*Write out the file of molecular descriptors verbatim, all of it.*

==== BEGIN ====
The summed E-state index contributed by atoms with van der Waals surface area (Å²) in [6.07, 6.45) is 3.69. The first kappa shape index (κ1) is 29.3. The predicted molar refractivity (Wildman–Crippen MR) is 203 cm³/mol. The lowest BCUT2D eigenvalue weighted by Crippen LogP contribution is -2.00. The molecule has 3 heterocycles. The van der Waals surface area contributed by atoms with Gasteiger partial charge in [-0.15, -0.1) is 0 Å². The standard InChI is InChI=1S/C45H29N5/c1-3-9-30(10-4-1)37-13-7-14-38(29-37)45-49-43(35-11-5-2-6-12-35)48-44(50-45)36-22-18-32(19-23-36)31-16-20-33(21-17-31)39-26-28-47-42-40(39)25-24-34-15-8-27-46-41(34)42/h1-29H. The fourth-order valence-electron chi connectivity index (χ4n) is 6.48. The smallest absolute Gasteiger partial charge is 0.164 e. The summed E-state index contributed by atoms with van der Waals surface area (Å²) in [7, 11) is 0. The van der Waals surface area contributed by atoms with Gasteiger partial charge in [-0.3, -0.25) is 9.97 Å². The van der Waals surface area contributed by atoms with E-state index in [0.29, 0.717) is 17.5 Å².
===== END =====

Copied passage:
The summed E-state index contributed by atoms with van der Waals surface area (Å²) in [6.07, 6.45) is 3.69. The first kappa shape index (κ1) is 29.3. The predicted molar refractivity (Wildman–Crippen MR) is 203 cm³/mol. The lowest BCUT2D eigenvalue weighted by Crippen LogP contribution is -2.00. The molecule has 3 heterocycles. The van der Waals surface area contributed by atoms with Gasteiger partial charge in [-0.15, -0.1) is 0 Å². The standard InChI is InChI=1S/C45H29N5/c1-3-9-30(10-4-1)37-13-7-14-38(29-37)45-49-43(35-11-5-2-6-12-35)48-44(50-45)36-22-18-32(19-23-36)31-16-20-33(21-17-31)39-26-28-47-42-40(39)25-24-34-15-8-27-46-41(34)42/h1-29H. The fourth-order valence-electron chi connectivity index (χ4n) is 6.48. The smallest absolute Gasteiger partial charge is 0.164 e. The summed E-state index contributed by atoms with van der Waals surface area (Å²) in [7, 11) is 0. The van der Waals surface area contributed by atoms with Gasteiger partial charge in [-0.3, -0.25) is 9.97 Å². The van der Waals surface area contributed by atoms with E-state index in [0.29, 0.717) is 17.5 Å².